Given the pace of change in the world today, it boggles the mind to think that we still live in the shadow of an event 75 years in the past. But when the sun set over the English Channel on June 6, 1944, with tens of thousands of Allied troops firmly lodged on the Normandy coast of France, a new chapter of history began — one that is still being written, with an ending yet unknown.
D-Day was an economic triumph as well as a military one. The skies were filled with aircraft built in the United States. The seas were crowded with warships built in the United States. The moment the beaches were secured, they were covered with tanks, trucks, Jeeps and artillery pieces made in the United States. The industrial capacity of the United States — sheltered from attack by two oceans and by friendly neighbors — had simply overwhelmed the capacity of the Axis powers.
A single American factory, the Detroit Arsenal Tank Plant, produced more tanks than the entire Third Reich. The Willow Run Bomber Plant at peak capacity produced a B-24 Liberator every hour, around the clock. Liberty shipyards built transport ships, more than 400 feet long, in as little as five days each. And so on.
In his memoirs, Supreme Allied Commander Gen. Dwight D. Eisenhower recalled his thoughts as he surveyed the wreckage of American armaments lost in the liberation of those beaches. “There was no sight in the war that so impressed me with the industrial might of America as the wreckage on the landing beaches,” he wrote. “To any other nation the disaster would have been almost decisive. But so great was America’s productive capacity that the great storm occasioned little more than a ripple in the development of our build-up.”
World War II decimated Europe and much of Asia, while it supercharged American productivity. The result was unprecedented economic dominance by a single nation. In 1945, the United States, home to roughly 7 percent of the world’s population, produced more than one-third of the global economy. By comparison, the British Empire at its economic peak accounted for less than one-tenth of global output.
This was not an inherently stable situation. President Harry S. Truman and his advisers accurately perceived that a strong America allied with other strong economies would produce greater prosperity over the long run than a dominant America would enjoy in a world of economic pipsqueaks. With prosperity would come peace and stability.
Therefore, Truman concluded, the best use of America’s extraordinary advantage was to rebuild European and Asian economies as quickly as possible, even though that would mean shrinking the U.S. share of global output. The Marshall Plan, the World Bank and the framework of free trade all pointed in this direction. It is astonishing — yet true — that the vanquished powers, Germany and Japan, both grew to greater economic heights after their defeat than they had occupied at the peak of their imperialist expansions. This was a new, and altogether enlightened, view of the spoils of victory.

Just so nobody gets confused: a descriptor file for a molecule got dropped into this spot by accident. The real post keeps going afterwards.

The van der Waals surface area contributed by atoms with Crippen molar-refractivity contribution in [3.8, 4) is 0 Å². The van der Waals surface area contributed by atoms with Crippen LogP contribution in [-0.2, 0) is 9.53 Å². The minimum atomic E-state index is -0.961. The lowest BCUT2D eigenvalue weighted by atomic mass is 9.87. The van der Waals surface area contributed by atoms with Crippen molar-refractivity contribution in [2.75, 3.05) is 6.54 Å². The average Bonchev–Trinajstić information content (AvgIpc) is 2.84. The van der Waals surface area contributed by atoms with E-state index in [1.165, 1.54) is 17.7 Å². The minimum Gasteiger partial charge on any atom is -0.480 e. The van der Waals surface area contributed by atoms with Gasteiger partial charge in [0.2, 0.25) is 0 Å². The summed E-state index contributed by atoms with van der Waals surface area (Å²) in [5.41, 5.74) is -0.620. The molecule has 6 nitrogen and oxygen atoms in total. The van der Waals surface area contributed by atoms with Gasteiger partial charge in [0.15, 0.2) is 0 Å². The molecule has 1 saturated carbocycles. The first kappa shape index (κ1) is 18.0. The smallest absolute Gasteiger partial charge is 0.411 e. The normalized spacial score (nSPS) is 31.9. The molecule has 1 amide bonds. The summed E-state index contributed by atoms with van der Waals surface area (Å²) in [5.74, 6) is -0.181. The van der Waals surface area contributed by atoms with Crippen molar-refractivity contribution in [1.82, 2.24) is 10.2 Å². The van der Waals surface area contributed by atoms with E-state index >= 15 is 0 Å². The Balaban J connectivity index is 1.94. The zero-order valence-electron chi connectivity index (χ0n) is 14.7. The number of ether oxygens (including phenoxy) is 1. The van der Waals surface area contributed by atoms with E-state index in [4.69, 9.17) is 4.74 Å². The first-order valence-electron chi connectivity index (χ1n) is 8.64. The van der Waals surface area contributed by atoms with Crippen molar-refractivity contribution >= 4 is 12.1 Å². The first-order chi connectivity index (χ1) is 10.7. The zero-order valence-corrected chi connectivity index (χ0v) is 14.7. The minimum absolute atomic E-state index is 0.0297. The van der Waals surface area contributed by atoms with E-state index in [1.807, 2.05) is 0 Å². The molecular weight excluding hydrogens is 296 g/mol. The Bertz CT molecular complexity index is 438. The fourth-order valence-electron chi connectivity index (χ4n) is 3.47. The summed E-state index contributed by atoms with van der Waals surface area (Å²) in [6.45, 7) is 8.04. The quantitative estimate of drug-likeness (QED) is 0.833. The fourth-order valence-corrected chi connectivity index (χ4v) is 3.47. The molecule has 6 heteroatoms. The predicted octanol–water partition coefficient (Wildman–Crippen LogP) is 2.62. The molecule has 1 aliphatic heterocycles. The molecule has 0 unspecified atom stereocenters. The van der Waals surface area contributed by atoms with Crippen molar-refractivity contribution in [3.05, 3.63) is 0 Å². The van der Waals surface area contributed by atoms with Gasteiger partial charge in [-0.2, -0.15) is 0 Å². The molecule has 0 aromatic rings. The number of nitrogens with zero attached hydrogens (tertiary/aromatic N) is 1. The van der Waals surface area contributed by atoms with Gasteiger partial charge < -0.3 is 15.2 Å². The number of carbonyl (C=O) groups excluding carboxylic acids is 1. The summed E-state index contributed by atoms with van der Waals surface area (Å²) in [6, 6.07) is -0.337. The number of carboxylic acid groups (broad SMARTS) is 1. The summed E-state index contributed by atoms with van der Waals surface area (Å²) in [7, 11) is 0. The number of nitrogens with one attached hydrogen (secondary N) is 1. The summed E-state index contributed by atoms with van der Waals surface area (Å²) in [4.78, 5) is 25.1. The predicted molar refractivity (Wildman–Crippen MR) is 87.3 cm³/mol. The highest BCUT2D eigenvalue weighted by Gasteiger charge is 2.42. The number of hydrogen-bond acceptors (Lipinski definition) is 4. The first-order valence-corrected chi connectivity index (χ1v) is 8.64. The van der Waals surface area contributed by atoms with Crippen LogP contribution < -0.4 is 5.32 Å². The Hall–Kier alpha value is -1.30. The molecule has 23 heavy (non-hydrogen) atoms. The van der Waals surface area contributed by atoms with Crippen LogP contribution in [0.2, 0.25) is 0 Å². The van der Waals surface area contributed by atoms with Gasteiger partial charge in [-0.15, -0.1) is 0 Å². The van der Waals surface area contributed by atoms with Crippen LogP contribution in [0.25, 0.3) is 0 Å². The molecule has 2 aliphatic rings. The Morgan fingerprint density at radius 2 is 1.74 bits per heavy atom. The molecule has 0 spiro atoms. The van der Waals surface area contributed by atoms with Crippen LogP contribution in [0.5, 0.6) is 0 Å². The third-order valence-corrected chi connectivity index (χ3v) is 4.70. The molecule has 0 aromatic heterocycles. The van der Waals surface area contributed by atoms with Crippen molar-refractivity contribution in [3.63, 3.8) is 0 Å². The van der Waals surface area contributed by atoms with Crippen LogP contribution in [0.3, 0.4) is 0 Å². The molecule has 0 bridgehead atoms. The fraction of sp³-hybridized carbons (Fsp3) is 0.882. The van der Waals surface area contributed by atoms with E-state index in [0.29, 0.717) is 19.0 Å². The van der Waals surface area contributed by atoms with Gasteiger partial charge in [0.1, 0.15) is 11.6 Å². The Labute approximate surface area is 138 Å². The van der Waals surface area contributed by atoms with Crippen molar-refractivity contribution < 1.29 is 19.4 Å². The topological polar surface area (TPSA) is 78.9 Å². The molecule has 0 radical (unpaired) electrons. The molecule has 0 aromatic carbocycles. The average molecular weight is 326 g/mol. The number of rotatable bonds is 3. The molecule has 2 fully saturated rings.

U.S. leadership since D-Day has been a great vindication of the rising tide that lifts all boats. Today, the United States has a smaller slice (about one-quarter) — but of a much, much, much larger pie. U.S. gross domestic product was about $250 billion per year at the end of World War II; today, it is more than $21 trillion. Adjusted for inflation, that’s a sevenfold increase.
And yet, for many Americans this economic miracle feels like a tale of decline. Only the aged remember D-Day. But most of us have some sense, whether directly or from popular culture, of America’s place in the post-D-Day world, when everything worth making (so it seemed) was Made in the USA. Nostalgia for that lost era has suffused our politics since the 1970s. The growth of German steel and toolmakers, of Japanese and South Korean automobile- and electronics-makers, of Chinese makers of low-cost goods have all been touted as evidence that the United States has lost its economic edge.
After 75 years, the gap between the muscular economic reality and America’s wan self-image is enormous. The United States continues to be the world’s biggest economy by far — larger than China and Japan (No. 2 and No. 3 on the list) combined. Deloitte has forecast that the United States will replace China at the top of the Global Manufacturing Competitiveness Index by next year. Since 2003, the United States has added some $3 trillion more to its economy than the European Union has managed.
Yet, from the White House to the corner bar, we hear that the United States is losing ground. The idea of decline dominates policymaking and the president’s tweets. In truth, the United States has raised the world closer to its own heights, to the benefit of billions. And it started on D-Day.
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